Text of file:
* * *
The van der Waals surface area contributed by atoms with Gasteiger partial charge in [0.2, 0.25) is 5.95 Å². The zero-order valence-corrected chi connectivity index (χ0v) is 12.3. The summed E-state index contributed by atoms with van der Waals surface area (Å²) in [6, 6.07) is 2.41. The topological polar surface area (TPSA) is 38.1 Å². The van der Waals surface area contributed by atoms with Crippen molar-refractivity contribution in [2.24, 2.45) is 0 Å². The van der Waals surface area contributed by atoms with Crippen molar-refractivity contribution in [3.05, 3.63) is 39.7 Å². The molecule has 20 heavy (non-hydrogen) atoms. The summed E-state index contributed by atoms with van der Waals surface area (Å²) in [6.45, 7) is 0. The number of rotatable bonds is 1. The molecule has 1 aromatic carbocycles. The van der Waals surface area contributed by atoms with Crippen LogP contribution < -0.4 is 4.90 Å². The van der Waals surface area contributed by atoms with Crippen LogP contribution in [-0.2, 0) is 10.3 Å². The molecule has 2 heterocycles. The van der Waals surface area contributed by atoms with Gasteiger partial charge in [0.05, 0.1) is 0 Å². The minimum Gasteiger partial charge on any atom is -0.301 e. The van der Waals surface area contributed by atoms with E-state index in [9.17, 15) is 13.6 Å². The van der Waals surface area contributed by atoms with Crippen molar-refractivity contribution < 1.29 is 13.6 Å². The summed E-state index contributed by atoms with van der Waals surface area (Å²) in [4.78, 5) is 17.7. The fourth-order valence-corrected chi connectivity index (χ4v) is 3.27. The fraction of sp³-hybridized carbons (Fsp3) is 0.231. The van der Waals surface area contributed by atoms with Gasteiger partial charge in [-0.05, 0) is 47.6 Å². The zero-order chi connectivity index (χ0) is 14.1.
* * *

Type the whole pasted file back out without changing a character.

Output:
The van der Waals surface area contributed by atoms with Gasteiger partial charge in [0.2, 0.25) is 5.95 Å². The zero-order valence-corrected chi connectivity index (χ0v) is 12.3. The summed E-state index contributed by atoms with van der Waals surface area (Å²) in [6, 6.07) is 2.41. The topological polar surface area (TPSA) is 38.1 Å². The van der Waals surface area contributed by atoms with Crippen molar-refractivity contribution in [2.24, 2.45) is 0 Å². The van der Waals surface area contributed by atoms with Crippen molar-refractivity contribution in [3.05, 3.63) is 39.7 Å². The molecule has 20 heavy (non-hydrogen) atoms. The summed E-state index contributed by atoms with van der Waals surface area (Å²) in [6.45, 7) is 0. The number of rotatable bonds is 1. The molecule has 1 aromatic carbocycles. The van der Waals surface area contributed by atoms with Crippen LogP contribution < -0.4 is 4.90 Å². The van der Waals surface area contributed by atoms with Crippen LogP contribution in [-0.2, 0) is 10.3 Å². The molecule has 2 heterocycles. The van der Waals surface area contributed by atoms with Gasteiger partial charge in [0.05, 0.1) is 0 Å². The minimum Gasteiger partial charge on any atom is -0.301 e. The van der Waals surface area contributed by atoms with E-state index in [9.17, 15) is 13.6 Å². The van der Waals surface area contributed by atoms with Crippen molar-refractivity contribution < 1.29 is 13.6 Å². The summed E-state index contributed by atoms with van der Waals surface area (Å²) in [4.78, 5) is 17.7. The fourth-order valence-corrected chi connectivity index (χ4v) is 3.27. The fraction of sp³-hybridized carbons (Fsp3) is 0.231. The van der Waals surface area contributed by atoms with Gasteiger partial charge in [-0.05, 0) is 47.6 Å². The zero-order chi connectivity index (χ0) is 14.1.